The bigger production also influenced the style of acting. It was less improvising as in the last ones and more with a script. How did the actors, especially the non-actors like Keith Poulson, deal with that?
Nick as an actor dealt with it without any trouble at all. Concerning Keith, it was very important to me that he was very comfortable, that he knew the lines backwards and forwards so that it wasn’t an issue for him at all. In rehearsals we had a couple of moments where we weren’t sure it was going to work. The non-actors have a different way of doing certain things, but they created a great chemistry together with the actors. I think we got into a place where both type of actors weren’t anxious about that.
You wrote he script for Nick Offerman and Keith Poulson. How did it work to find the rest of the group in order that they match in the group?
We had our eye on Jess Weixler who plays Lyla, the female protagonist. I met with her and she was very much how I imagined her to be. I felt she was just too good to be true. That was also my primary objection with her, but after I looked around, I realized Jess was just as great as she seemed to be so she was set too. Stephanie Hunt, who plays the nanny, came to an open call and she got the part the moment she walked in. Like Jess, she has this bubbling charm and a great star quality.
How much of yourself is in the film? Not in an autobiographical sense but did you for example dream about an own pizza-place or do you especially like breadsticks?
No, but I like the idea to access many people with that. I don’t know anybody who doesn’t like pizza. Or ice cream! I personally don’t eat ice cream but I date somebody who has to eat it every day or she explodes. Much of the film I am less aware when I am writing, it just comes up. Also the thing with the breadsticks, I don’t know where that is from, it just happened. I even wanted Lyla to eat more breadsticks.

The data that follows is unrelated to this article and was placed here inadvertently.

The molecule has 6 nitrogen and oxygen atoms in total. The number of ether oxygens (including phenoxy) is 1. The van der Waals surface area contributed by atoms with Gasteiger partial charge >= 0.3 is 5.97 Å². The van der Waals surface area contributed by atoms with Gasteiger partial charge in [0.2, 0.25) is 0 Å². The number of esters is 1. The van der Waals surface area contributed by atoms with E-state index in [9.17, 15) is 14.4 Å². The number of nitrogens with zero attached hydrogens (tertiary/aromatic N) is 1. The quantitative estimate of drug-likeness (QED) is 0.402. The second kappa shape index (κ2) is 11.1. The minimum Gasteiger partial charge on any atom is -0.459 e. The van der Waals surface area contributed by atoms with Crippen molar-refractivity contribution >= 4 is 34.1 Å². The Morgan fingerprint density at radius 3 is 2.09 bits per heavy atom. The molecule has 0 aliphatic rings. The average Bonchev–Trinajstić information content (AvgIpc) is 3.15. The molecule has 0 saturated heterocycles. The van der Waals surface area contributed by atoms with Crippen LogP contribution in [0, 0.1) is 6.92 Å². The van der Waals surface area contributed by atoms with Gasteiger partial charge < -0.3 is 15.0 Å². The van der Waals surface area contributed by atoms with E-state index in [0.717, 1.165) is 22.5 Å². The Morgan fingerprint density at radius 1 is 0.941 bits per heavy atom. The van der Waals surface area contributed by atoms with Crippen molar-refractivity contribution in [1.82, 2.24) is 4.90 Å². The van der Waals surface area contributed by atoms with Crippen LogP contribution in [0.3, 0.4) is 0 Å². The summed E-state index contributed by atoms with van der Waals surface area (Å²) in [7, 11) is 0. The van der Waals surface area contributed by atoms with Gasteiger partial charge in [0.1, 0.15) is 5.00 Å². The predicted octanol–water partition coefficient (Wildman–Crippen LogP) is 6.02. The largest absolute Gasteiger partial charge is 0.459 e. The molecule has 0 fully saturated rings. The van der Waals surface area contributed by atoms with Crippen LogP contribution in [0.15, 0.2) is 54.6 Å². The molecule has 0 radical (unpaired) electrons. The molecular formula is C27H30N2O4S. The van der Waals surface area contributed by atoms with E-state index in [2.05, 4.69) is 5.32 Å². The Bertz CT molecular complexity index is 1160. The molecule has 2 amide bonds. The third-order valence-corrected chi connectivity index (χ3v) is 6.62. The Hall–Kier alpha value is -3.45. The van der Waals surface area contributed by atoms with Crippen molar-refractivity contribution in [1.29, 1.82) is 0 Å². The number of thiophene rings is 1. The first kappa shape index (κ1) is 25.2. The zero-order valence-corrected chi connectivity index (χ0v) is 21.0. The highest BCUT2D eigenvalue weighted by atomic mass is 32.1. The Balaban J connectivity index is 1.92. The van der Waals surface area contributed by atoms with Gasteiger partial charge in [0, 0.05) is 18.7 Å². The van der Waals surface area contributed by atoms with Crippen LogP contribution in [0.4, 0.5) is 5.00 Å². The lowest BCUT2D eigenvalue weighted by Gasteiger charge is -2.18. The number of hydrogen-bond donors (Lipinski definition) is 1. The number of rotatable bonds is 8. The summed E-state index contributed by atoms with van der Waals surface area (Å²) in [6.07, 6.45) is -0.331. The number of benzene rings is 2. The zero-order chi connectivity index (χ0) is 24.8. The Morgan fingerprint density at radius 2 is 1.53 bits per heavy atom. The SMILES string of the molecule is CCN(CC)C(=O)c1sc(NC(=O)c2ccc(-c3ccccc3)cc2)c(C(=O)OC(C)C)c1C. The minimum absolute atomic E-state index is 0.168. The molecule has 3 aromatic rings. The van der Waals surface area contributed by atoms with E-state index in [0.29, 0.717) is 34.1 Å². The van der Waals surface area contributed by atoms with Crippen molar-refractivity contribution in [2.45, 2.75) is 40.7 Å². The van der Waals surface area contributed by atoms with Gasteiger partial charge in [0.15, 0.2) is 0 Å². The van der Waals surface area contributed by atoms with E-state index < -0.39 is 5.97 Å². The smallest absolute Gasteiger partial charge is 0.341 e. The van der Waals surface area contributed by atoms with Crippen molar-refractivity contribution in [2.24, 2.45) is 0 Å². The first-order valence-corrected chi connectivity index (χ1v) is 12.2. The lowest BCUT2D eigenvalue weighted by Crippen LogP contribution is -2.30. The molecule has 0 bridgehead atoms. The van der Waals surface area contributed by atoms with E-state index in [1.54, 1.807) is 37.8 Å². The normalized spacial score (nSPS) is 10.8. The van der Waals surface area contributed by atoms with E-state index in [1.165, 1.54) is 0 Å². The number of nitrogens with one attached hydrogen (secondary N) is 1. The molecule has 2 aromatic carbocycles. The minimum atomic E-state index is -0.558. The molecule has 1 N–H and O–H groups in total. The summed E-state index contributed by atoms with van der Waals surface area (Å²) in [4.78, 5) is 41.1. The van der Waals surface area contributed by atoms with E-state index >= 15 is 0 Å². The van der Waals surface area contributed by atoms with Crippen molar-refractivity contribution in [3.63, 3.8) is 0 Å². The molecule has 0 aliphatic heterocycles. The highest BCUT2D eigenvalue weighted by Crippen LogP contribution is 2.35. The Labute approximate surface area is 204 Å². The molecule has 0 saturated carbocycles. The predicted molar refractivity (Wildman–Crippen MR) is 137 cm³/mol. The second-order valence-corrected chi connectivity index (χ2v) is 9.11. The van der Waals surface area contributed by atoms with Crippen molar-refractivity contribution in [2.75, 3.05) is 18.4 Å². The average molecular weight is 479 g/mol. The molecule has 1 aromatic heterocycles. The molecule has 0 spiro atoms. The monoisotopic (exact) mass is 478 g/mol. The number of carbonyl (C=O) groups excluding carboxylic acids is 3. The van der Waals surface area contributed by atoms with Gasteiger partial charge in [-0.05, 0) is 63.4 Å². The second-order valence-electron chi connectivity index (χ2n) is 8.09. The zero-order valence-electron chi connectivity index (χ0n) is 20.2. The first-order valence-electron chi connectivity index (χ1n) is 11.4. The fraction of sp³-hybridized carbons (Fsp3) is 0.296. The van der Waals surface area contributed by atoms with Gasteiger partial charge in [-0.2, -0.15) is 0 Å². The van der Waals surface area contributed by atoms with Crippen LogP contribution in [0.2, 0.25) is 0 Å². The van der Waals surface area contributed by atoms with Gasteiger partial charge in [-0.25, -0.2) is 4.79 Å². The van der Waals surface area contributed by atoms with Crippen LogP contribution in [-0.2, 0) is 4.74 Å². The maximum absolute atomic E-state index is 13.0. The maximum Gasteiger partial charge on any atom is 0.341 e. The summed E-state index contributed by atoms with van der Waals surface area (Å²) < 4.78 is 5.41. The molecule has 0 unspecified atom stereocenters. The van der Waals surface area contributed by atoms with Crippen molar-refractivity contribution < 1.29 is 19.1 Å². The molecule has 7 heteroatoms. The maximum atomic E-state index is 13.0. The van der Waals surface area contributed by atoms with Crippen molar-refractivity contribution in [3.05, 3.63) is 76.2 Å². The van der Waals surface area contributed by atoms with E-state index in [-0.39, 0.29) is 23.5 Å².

Keith Poulson is part of the band Bishop Allen where also the protagonist of your last film, Justin Rice, plays in. How comes that musicians of the same band play in your movies?
Actually, it happened the way around. We met Justin in 2008 and then we casted Keith as Justin’s little brother in Harmony and Me. They took on a relationship that was close to brothers and after the movie, Justin asked Keith to join the band. That was the single most charming thing that happened out of Harmony and Me. It was heartening, I like the movie but that is an actual proof that it is out there in the world making it a better place.
Why didn’t you appear in this film?
It didn’t materialize. I was going to play the steakhouse patron but we ended up thinking it was better if somebody else did it. It was lack of courage, I guess. When you direct and act yourself, you got a lot of work to do, it is not to be taken lightly. But I imagine I am going to be in the next film of me again.
What should be in your suitcase before you go “up there”?
It is funny, our producer Hans Graffunder took a picture of our big drive after the movie was made. Everything was in there and Hans said: that is what is in the suitcase. It was the most convincing photo. So I want a hard drive when I go up there.